IASB chief bemoans dysfunctional processes and decision-making that hinders its ability to deliver projects to deadline
THE CHAIRMAN OF THE IASB has vowed that the standard setter’s conceptual framework project will not be blighted by “dysfunctional” processes that have stymied the pace of other reforms.
In a stinging criticism of the board’s inability to deliver its projects to deadline, Hans Hoogervorst said the IASB’s credibility is being damaged by the duration of some of its projects.
“It’s indicative of dysfunctional working processes and dysfunctional decision-making,” Hoogervorst said. “Part of the problem is that we have broken deadlines so often that nobody believes them anymore. I am determined that this is not going to happen to this project.”
Speaking at the IASB’s September board meeting, Hoogervorst said revising the framework that underpins the way the IASB develops and rewrites accounting standard was urgent because the board is “struggling with so many basic questions in terms of measurements”.
Hoogervorst said the project should be treated as the board’s “main deliverable” focus over the next three years, but conceded there was scepticism about the IASB’s ability to deliver.
“Everybody who talks about the conceptual framework expects us to take at least 10-20 years to finish it,” he said, before saying he wanted to see the project finished before the end of his tenure. “We need to work in a disciplined way and we can get this done.”
In a veiled criticism of the way US counterpart FASB is slowing down the push to converge global accounting standards, Hoogervorst said the IASB would benefit from working on the conceptual framework alone.
“This is the first big project that we are going to do IASB-only. That means that we are in complete control of the process. And that is going to be an enormous gain in terms of being able to be time efficient,” he said.
The IASB has been working with FASB to develop a single standard for the impairment of financial instruments for the past two years. Relations between the two boards have become increasingly frosty in recent months, with Hoogervorst previously labelling their inability to come to a conclusion as “deeply embarrassing”.
With enthusiasm for the convergence project fading on both sides, FASB recently said it will issue its own exposure draft for a new expected loss model for financial instruments. The US standard setter has been developing a current expected credit loss model since January after distancing itself from the IASB’s ‘three bucket’ approach.
The first bucket, under the IASB’s plan, would contain ‘healthy’ assets, those for which banks expect a reasonable return and need only make minimal provisions. Bucket two is reserved for assets with some level of impairment, but which are not completely useless, while bucket three is for assets that are undeniably ‘bad’.
Throughout its life, the asset can move between buckets according various triggers.
The “dysfunction” criticised by Hoogervorst may have been aimed at the IASB’s relationship with FASB, however critics of the current incurred loss model used by banks to value their assets and loans under IFRS claimed the comments were emblematic of the flawed standard developed before Hoogervorst’s tenure.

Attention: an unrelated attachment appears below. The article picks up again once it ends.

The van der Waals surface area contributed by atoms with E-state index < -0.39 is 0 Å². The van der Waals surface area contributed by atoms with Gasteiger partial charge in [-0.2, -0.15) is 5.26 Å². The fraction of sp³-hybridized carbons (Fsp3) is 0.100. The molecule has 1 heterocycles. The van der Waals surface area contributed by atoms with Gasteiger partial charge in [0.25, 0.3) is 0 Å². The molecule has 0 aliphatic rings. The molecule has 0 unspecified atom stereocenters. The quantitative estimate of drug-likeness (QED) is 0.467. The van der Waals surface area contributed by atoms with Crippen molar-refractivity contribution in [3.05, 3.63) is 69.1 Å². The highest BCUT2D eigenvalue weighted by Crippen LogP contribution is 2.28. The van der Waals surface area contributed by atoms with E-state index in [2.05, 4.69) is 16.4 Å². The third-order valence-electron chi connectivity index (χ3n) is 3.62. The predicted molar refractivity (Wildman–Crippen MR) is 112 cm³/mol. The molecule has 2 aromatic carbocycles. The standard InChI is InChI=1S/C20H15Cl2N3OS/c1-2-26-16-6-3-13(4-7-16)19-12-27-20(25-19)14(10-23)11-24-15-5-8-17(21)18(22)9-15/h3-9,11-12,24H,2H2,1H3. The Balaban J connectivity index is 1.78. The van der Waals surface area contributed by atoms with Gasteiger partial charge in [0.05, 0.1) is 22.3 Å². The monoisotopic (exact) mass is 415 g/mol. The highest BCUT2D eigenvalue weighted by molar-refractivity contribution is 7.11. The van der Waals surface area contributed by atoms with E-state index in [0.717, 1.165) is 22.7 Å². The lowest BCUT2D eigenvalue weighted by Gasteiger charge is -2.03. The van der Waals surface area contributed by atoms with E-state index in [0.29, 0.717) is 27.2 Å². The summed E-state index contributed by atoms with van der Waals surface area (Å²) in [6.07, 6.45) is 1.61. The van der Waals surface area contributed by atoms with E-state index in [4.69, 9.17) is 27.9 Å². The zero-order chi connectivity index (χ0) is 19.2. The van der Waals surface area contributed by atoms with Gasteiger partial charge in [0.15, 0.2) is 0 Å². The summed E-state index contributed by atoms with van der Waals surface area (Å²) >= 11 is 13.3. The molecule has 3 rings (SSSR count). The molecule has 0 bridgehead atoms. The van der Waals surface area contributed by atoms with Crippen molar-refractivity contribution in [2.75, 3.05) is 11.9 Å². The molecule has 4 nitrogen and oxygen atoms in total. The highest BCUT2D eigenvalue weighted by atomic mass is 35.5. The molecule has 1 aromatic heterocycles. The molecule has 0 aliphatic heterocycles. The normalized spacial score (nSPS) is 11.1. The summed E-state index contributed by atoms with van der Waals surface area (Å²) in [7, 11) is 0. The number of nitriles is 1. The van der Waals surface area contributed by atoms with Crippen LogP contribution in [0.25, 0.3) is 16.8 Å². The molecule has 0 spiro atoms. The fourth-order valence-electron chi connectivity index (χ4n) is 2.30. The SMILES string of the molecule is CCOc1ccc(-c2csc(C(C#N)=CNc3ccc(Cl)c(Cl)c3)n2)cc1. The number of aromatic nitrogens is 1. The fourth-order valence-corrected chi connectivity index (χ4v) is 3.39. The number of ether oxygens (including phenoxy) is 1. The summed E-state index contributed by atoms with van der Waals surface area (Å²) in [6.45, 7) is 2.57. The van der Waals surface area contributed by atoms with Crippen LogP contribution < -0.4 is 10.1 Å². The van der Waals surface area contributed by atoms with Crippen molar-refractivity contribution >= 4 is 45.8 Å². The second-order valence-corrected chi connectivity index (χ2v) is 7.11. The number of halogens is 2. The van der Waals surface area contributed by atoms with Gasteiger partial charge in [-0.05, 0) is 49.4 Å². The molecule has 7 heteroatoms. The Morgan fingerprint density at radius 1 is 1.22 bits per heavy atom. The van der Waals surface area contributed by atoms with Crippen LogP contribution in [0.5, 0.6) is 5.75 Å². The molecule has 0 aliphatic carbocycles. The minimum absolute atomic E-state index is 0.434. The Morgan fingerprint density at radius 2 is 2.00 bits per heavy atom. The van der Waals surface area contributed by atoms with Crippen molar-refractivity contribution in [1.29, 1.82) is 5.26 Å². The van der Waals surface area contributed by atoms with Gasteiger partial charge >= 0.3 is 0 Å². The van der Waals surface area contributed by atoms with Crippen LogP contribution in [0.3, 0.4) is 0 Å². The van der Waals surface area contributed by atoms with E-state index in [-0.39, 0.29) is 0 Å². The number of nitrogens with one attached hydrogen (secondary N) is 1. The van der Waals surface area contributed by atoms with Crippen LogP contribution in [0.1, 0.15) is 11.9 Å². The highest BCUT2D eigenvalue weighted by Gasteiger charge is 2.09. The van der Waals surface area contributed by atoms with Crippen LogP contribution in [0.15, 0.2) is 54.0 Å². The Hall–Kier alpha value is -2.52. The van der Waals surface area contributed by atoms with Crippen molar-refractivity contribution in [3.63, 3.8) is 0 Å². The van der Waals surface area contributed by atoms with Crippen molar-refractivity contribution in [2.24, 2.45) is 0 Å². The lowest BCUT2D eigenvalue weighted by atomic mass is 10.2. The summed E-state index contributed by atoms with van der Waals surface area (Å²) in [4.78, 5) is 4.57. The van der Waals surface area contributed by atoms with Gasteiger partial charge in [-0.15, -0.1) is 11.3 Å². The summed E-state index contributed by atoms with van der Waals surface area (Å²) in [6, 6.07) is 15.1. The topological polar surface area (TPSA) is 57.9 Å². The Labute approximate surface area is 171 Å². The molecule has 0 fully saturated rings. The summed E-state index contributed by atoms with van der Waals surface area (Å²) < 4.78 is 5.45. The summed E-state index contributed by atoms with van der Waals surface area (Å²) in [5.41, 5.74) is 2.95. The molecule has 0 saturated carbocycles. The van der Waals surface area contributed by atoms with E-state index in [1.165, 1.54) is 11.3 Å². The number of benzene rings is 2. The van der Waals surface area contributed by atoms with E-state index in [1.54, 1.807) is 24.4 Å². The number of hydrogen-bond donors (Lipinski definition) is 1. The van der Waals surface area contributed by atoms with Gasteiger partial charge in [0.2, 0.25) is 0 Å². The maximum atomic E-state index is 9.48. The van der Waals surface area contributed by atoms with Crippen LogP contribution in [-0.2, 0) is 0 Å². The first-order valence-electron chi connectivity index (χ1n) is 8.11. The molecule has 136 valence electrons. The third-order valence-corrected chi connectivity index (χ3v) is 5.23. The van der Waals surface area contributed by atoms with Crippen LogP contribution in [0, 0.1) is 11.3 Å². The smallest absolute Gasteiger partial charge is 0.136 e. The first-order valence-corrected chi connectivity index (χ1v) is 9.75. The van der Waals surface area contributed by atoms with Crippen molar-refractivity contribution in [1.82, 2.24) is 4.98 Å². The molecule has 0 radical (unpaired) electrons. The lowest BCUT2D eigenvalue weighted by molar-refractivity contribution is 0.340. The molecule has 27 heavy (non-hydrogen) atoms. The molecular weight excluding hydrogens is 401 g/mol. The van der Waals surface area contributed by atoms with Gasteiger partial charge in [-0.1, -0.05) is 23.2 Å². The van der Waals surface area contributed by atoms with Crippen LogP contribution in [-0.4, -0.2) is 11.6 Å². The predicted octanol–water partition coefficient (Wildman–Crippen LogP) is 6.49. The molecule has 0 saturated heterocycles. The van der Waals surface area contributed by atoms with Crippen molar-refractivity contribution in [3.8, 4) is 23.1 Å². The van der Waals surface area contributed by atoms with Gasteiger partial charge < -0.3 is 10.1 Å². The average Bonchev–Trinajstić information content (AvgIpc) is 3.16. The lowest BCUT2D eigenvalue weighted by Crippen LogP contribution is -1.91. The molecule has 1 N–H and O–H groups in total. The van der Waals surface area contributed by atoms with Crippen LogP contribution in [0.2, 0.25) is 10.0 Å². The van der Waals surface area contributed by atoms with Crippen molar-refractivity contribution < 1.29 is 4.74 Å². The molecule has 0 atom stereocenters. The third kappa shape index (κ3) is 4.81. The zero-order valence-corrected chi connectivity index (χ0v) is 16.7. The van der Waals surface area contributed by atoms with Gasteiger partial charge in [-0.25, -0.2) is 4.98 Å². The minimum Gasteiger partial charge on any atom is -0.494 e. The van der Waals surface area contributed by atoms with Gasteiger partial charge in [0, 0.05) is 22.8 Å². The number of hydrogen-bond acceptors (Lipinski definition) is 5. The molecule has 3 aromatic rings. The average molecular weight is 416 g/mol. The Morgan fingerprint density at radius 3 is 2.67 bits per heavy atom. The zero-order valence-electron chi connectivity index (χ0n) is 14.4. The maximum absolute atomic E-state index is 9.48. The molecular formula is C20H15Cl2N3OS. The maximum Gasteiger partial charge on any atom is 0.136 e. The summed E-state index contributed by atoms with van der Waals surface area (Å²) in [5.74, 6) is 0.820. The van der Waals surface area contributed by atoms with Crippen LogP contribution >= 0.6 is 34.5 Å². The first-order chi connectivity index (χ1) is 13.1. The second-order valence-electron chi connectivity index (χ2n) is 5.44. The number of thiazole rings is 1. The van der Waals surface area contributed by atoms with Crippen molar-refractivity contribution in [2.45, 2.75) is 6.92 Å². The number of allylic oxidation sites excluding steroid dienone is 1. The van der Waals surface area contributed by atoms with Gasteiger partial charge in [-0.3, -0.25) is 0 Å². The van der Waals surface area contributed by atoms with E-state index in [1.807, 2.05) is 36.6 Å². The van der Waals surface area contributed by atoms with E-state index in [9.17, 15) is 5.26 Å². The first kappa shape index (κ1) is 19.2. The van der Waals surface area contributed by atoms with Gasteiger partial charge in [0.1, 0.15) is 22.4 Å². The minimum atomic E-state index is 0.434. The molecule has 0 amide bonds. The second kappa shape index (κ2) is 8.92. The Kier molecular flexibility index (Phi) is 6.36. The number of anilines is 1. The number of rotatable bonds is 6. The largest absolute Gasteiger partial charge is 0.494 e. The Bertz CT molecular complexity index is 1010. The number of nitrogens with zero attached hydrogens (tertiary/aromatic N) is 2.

“This is the first sensible thing to come out of the IASB in a long time. It takes dysfunctional people to produce dysfunctional standards,” says Tim Bush of investor body Pirc. “This is the legacy of a single-minded predecessor who tended to appoint people who agreed with him. The IASB’s standards have been weapons of mass value destruction.”
The way banks calculate profits and liabilities was also raised by two key policymakers at last week’s British Bankers’ Association annual conference.
Paul Tucker, deputy governor of the Bank of England, told delegates the time might have come to “disregard” accounting rules and adopt a “common sense” approach for regulatory purposes, the Guardian reported, while Andrew Bailey, the head of the Prudential Regulation Authority being set up inside the Bank of England, talked about the “possible shortfall in asset values relative to their book value which is exacerbated by the accounting standards preventing provisions bring taken against expected future losses”.
Hoogervost previously outlined a need to revise the conceptual framework at a FEE conference on corporate reporting in Brussels in September, where he said the current iteration has definitions of assets and liabilities that are not “completely satisfactory”.
Referring to the IASB’s decision to replace the concept of prudence with neutrality in September 2010, Hoogervost conceded the existing framework “is still the subject of intense controversy”.
“Ever since, IFRSs have been periodically criticised for actually being imprudent, allegedly leading to overstated profits and/or understated liabilities,” he said in his speech.
“Critics blame the incurred loss model for understating losses on bad loans and the use of fair value accounting for inappropriately recognising unrealised profits. This criticism needs to be taken seriously.”
While Hoogervorst did not accept that IFRS has led to a loss of prudence, and that the concept continues to permeate accounting standards, he did admit there was room for improvement to standards with the concept in mind.
“A final example of our efforts to build sufficient caution into our standards is our work on an expected loss model for financial instruments,” he said.